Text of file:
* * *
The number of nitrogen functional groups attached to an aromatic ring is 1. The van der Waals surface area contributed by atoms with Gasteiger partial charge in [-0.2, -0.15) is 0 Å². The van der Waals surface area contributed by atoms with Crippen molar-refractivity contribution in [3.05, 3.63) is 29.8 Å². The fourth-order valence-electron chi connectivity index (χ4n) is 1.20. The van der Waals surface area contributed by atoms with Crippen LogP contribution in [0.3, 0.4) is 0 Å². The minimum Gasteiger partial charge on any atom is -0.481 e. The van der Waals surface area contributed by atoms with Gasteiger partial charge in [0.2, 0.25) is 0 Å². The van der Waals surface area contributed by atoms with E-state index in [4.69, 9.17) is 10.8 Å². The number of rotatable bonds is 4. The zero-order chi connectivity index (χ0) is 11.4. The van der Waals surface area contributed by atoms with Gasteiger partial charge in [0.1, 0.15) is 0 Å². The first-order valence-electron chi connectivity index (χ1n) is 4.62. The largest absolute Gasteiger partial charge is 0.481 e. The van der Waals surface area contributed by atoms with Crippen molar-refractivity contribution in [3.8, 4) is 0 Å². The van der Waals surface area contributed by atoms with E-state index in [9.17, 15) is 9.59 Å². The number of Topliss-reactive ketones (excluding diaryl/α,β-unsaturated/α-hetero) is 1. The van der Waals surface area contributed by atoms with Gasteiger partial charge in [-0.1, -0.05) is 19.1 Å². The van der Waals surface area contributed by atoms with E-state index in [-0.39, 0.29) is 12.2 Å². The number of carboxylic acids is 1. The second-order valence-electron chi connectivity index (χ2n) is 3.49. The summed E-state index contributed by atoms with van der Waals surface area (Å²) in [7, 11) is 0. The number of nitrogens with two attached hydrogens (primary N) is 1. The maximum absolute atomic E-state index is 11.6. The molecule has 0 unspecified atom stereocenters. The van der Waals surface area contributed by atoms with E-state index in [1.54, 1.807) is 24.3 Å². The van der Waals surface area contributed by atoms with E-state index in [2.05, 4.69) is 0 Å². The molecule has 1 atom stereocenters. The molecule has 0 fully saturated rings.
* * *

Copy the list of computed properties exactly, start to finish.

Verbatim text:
The number of nitrogen functional groups attached to an aromatic ring is 1. The van der Waals surface area contributed by atoms with Gasteiger partial charge in [-0.2, -0.15) is 0 Å². The van der Waals surface area contributed by atoms with Crippen molar-refractivity contribution in [3.05, 3.63) is 29.8 Å². The fourth-order valence-electron chi connectivity index (χ4n) is 1.20. The van der Waals surface area contributed by atoms with Crippen LogP contribution in [0.3, 0.4) is 0 Å². The minimum Gasteiger partial charge on any atom is -0.481 e. The van der Waals surface area contributed by atoms with Gasteiger partial charge in [0.2, 0.25) is 0 Å². The van der Waals surface area contributed by atoms with E-state index in [4.69, 9.17) is 10.8 Å². The number of rotatable bonds is 4. The zero-order chi connectivity index (χ0) is 11.4. The van der Waals surface area contributed by atoms with Gasteiger partial charge in [0.1, 0.15) is 0 Å². The first-order valence-electron chi connectivity index (χ1n) is 4.62. The largest absolute Gasteiger partial charge is 0.481 e. The van der Waals surface area contributed by atoms with Crippen molar-refractivity contribution in [3.8, 4) is 0 Å². The van der Waals surface area contributed by atoms with E-state index in [9.17, 15) is 9.59 Å². The number of Topliss-reactive ketones (excluding diaryl/α,β-unsaturated/α-hetero) is 1. The van der Waals surface area contributed by atoms with Gasteiger partial charge in [-0.1, -0.05) is 19.1 Å². The van der Waals surface area contributed by atoms with E-state index in [-0.39, 0.29) is 12.2 Å². The number of carboxylic acids is 1. The second-order valence-electron chi connectivity index (χ2n) is 3.49. The summed E-state index contributed by atoms with van der Waals surface area (Å²) in [7, 11) is 0. The number of nitrogens with two attached hydrogens (primary N) is 1. The maximum absolute atomic E-state index is 11.6. The molecule has 0 unspecified atom stereocenters. The van der Waals surface area contributed by atoms with E-state index in [1.54, 1.807) is 24.3 Å². The van der Waals surface area contributed by atoms with E-state index in [2.05, 4.69) is 0 Å². The molecule has 1 atom stereocenters. The molecule has 0 fully saturated rings.